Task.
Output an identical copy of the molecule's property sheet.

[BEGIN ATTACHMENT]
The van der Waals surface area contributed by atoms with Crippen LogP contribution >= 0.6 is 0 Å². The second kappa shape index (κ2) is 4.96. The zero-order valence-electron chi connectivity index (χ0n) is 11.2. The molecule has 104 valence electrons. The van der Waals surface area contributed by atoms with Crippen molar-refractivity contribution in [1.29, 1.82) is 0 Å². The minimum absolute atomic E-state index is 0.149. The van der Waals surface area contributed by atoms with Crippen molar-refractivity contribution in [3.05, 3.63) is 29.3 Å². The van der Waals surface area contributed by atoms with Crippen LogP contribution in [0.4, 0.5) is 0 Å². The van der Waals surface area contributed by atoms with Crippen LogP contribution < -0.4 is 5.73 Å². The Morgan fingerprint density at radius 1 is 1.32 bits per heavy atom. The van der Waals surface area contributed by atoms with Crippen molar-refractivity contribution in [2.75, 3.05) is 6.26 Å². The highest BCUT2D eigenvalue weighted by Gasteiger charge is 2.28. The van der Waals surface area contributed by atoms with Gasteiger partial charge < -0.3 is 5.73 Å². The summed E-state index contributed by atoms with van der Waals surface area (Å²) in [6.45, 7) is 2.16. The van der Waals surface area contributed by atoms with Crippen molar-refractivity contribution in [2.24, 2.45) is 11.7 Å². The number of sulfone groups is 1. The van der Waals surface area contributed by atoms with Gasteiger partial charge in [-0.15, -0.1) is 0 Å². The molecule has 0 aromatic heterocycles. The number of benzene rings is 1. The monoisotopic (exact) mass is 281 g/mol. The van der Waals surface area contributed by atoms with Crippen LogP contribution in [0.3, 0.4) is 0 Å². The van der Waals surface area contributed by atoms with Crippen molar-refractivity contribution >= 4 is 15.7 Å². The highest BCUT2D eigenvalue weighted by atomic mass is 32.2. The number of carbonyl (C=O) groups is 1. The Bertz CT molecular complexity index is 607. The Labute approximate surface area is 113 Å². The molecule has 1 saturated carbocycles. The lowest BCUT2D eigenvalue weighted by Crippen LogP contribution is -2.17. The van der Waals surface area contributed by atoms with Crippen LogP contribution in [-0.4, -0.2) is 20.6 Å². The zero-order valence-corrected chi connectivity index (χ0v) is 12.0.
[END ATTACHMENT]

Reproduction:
The van der Waals surface area contributed by atoms with Crippen LogP contribution >= 0.6 is 0 Å². The second kappa shape index (κ2) is 4.96. The zero-order valence-electron chi connectivity index (χ0n) is 11.2. The molecule has 104 valence electrons. The van der Waals surface area contributed by atoms with Crippen molar-refractivity contribution in [1.29, 1.82) is 0 Å². The minimum absolute atomic E-state index is 0.149. The van der Waals surface area contributed by atoms with Crippen molar-refractivity contribution in [3.05, 3.63) is 29.3 Å². The van der Waals surface area contributed by atoms with Crippen LogP contribution in [0.4, 0.5) is 0 Å². The van der Waals surface area contributed by atoms with Crippen LogP contribution < -0.4 is 5.73 Å². The Morgan fingerprint density at radius 1 is 1.32 bits per heavy atom. The van der Waals surface area contributed by atoms with Crippen molar-refractivity contribution in [2.75, 3.05) is 6.26 Å². The highest BCUT2D eigenvalue weighted by Gasteiger charge is 2.28. The van der Waals surface area contributed by atoms with Gasteiger partial charge < -0.3 is 5.73 Å². The summed E-state index contributed by atoms with van der Waals surface area (Å²) in [6.45, 7) is 2.16. The van der Waals surface area contributed by atoms with Crippen molar-refractivity contribution in [2.24, 2.45) is 11.7 Å². The number of sulfone groups is 1. The van der Waals surface area contributed by atoms with Gasteiger partial charge in [-0.15, -0.1) is 0 Å². The molecule has 0 aromatic heterocycles. The number of benzene rings is 1. The monoisotopic (exact) mass is 281 g/mol. The van der Waals surface area contributed by atoms with Crippen LogP contribution in [0.3, 0.4) is 0 Å². The van der Waals surface area contributed by atoms with Crippen molar-refractivity contribution >= 4 is 15.7 Å². The highest BCUT2D eigenvalue weighted by atomic mass is 32.2. The number of carbonyl (C=O) groups is 1. The Bertz CT molecular complexity index is 607. The Labute approximate surface area is 113 Å². The molecule has 1 saturated carbocycles. The lowest BCUT2D eigenvalue weighted by Crippen LogP contribution is -2.17. The van der Waals surface area contributed by atoms with Crippen LogP contribution in [-0.4, -0.2) is 20.6 Å². The zero-order valence-corrected chi connectivity index (χ0v) is 12.0.